The cliché is that a family is a circle of people who love you, but for these three--man, woman, and child--a family comprises what it takes to emigrate from Sri Lanka to Paris. Dheepan, a Sri Lankan Tamil warrior finds Yalini, whom he takes as his wife for now.
He exhorts her to find an orphaned child to make their "family" look believable to authorities, and she picks the beautiful, intelligent Illayaal. The three are settled outside of Paris.
Immigrants do not get the chance to live the good life, often living in areas pocked with poverty, its own kind of war. Dheepan becomes a caretaker of an apartment complex, and he soon realizes that there is a drug war going on, another war he wants nothing to do with. Plus, more immigrants from Sri Lanka, including his former enemies, present horrible challenges to him as does his war-traumatized mind.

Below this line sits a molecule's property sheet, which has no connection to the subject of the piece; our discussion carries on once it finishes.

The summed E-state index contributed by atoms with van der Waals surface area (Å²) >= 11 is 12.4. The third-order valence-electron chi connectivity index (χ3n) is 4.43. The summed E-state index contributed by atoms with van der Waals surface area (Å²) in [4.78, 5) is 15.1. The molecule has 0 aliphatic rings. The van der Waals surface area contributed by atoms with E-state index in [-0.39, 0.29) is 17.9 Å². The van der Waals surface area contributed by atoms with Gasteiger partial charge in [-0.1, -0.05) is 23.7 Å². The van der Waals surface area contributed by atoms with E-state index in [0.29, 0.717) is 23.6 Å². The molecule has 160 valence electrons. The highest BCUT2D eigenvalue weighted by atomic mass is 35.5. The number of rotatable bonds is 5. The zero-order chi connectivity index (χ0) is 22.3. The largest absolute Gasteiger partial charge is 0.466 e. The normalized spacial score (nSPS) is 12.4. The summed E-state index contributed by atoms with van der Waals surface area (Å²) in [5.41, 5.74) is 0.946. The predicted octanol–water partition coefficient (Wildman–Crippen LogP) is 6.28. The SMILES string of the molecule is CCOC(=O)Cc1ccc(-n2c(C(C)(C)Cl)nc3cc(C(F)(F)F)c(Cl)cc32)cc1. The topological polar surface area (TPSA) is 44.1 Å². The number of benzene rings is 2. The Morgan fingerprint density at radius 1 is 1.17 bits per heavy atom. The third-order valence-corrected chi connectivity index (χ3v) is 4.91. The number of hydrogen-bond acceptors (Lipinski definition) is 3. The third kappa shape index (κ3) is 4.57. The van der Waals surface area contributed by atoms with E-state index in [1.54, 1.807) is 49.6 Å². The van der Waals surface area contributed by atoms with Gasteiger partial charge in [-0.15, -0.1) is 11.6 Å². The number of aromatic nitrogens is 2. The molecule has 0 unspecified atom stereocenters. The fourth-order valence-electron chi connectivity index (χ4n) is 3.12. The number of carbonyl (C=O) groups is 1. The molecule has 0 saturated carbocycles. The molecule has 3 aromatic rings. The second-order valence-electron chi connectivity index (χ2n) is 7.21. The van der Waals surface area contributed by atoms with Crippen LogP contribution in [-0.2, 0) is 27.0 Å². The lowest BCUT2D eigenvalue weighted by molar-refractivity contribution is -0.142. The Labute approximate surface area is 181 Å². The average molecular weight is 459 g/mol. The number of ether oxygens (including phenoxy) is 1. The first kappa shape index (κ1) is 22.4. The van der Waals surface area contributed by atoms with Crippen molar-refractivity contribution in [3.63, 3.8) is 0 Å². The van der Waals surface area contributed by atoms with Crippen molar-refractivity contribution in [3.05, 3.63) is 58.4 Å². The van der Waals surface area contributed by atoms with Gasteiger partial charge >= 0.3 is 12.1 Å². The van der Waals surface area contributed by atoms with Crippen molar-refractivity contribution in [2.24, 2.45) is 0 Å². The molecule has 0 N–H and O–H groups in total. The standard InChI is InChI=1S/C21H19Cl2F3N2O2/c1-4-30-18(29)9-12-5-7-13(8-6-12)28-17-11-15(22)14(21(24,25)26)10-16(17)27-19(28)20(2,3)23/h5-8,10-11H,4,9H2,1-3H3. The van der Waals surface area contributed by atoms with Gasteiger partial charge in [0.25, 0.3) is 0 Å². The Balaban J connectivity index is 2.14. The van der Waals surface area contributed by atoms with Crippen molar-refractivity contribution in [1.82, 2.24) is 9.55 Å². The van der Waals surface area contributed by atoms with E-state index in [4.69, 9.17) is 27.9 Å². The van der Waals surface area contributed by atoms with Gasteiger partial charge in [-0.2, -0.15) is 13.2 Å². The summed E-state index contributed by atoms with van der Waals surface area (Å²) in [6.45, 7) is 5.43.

Meanwhile, Yalini has become a carer for an old man, whose apartment is filled with parolees and druggies. And then there is school for Illayaal, where she is shoved around like garbage.
The only joy these immigrants feel is when they break bread with others of their ilk and plight.
Director Jacques Audiard, who directed Rust and Bone, helped write the screenplay for Dheepan. He focuses on the life of this fake family--right up until the epilogue. Those last sunny minutes are wide open for interpretation--a dream, a future, a lark?
Jesuthasan Antonythasan, who was also a Tamil Tiger, performs so believably in his premiere as an actor. Kalieaswari Srinivasan carries forth the role of the non-maternal mother. And Claudine Vinasithamby makes the young woman sympathetic.
Dheepan, which won the Palme d'Or at Cannes, proves that war for some immigrants is not ever over.